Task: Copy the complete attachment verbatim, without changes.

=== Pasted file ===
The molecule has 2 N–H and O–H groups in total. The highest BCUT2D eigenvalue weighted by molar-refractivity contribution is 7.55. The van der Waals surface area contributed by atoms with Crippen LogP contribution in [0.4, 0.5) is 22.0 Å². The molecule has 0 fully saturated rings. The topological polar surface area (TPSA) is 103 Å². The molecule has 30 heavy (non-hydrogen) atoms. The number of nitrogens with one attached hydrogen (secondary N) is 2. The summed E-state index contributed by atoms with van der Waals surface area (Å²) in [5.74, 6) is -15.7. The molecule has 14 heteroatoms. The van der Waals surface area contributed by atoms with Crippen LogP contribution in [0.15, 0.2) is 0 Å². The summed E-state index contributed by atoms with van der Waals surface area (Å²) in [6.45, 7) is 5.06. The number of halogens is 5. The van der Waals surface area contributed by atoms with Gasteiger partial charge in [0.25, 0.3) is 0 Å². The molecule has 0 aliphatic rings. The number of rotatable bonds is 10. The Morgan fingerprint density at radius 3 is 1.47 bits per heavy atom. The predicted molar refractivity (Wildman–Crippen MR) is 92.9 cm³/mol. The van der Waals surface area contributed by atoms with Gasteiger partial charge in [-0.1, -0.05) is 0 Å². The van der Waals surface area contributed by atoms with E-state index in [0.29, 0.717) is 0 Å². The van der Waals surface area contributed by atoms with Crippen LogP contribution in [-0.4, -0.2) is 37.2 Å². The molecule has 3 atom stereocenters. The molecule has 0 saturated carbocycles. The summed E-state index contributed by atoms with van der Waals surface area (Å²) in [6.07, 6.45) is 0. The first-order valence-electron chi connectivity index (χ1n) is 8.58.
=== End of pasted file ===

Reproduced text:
The molecule has 2 N–H and O–H groups in total. The highest BCUT2D eigenvalue weighted by molar-refractivity contribution is 7.55. The van der Waals surface area contributed by atoms with Crippen LogP contribution in [0.4, 0.5) is 22.0 Å². The molecule has 0 fully saturated rings. The topological polar surface area (TPSA) is 103 Å². The molecule has 30 heavy (non-hydrogen) atoms. The number of nitrogens with one attached hydrogen (secondary N) is 2. The summed E-state index contributed by atoms with van der Waals surface area (Å²) in [5.74, 6) is -15.7. The molecule has 14 heteroatoms. The van der Waals surface area contributed by atoms with Crippen LogP contribution in [0.15, 0.2) is 0 Å². The summed E-state index contributed by atoms with van der Waals surface area (Å²) in [6.45, 7) is 5.06. The number of halogens is 5. The van der Waals surface area contributed by atoms with Gasteiger partial charge in [0.25, 0.3) is 0 Å². The molecule has 0 aliphatic rings. The number of rotatable bonds is 10. The Morgan fingerprint density at radius 3 is 1.47 bits per heavy atom. The predicted molar refractivity (Wildman–Crippen MR) is 92.9 cm³/mol. The van der Waals surface area contributed by atoms with Gasteiger partial charge in [-0.1, -0.05) is 0 Å². The van der Waals surface area contributed by atoms with E-state index in [0.29, 0.717) is 0 Å². The van der Waals surface area contributed by atoms with Crippen LogP contribution in [-0.4, -0.2) is 37.2 Å². The molecule has 3 atom stereocenters. The molecule has 0 saturated carbocycles. The summed E-state index contributed by atoms with van der Waals surface area (Å²) in [6.07, 6.45) is 0. The first-order valence-electron chi connectivity index (χ1n) is 8.58.